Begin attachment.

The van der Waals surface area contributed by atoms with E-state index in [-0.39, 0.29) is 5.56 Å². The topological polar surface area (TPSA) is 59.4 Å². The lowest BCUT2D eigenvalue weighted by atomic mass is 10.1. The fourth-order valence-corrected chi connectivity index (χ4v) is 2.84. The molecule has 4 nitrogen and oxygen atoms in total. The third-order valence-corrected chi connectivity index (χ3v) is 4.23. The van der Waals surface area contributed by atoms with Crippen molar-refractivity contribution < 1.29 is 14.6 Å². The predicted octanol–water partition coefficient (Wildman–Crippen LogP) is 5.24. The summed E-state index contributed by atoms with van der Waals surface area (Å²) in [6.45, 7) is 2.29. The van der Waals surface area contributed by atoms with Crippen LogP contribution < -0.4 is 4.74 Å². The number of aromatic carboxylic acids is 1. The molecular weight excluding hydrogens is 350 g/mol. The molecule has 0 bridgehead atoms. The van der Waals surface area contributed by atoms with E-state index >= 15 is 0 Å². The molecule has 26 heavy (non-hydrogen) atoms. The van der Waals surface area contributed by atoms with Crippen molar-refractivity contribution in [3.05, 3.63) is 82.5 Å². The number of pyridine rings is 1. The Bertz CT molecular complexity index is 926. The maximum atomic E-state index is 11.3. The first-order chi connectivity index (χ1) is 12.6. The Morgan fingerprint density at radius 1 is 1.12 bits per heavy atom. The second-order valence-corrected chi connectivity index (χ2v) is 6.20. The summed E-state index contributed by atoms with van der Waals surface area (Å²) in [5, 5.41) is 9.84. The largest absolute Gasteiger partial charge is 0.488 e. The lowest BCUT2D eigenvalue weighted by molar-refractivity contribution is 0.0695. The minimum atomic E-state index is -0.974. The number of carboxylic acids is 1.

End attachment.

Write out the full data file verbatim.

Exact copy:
The van der Waals surface area contributed by atoms with E-state index in [-0.39, 0.29) is 5.56 Å². The topological polar surface area (TPSA) is 59.4 Å². The lowest BCUT2D eigenvalue weighted by atomic mass is 10.1. The fourth-order valence-corrected chi connectivity index (χ4v) is 2.84. The molecule has 4 nitrogen and oxygen atoms in total. The third-order valence-corrected chi connectivity index (χ3v) is 4.23. The van der Waals surface area contributed by atoms with Crippen molar-refractivity contribution < 1.29 is 14.6 Å². The predicted octanol–water partition coefficient (Wildman–Crippen LogP) is 5.24. The summed E-state index contributed by atoms with van der Waals surface area (Å²) in [6.45, 7) is 2.29. The van der Waals surface area contributed by atoms with Crippen LogP contribution < -0.4 is 4.74 Å². The number of aromatic carboxylic acids is 1. The molecular weight excluding hydrogens is 350 g/mol. The molecule has 0 bridgehead atoms. The van der Waals surface area contributed by atoms with E-state index >= 15 is 0 Å². The molecule has 26 heavy (non-hydrogen) atoms. The van der Waals surface area contributed by atoms with Crippen molar-refractivity contribution in [3.05, 3.63) is 82.5 Å². The number of pyridine rings is 1. The Bertz CT molecular complexity index is 926. The maximum atomic E-state index is 11.3. The first-order chi connectivity index (χ1) is 12.6. The Morgan fingerprint density at radius 1 is 1.12 bits per heavy atom. The second-order valence-corrected chi connectivity index (χ2v) is 6.20. The summed E-state index contributed by atoms with van der Waals surface area (Å²) in [5, 5.41) is 9.84. The largest absolute Gasteiger partial charge is 0.488 e. The lowest BCUT2D eigenvalue weighted by molar-refractivity contribution is 0.0695. The minimum atomic E-state index is -0.974. The number of carboxylic acids is 1.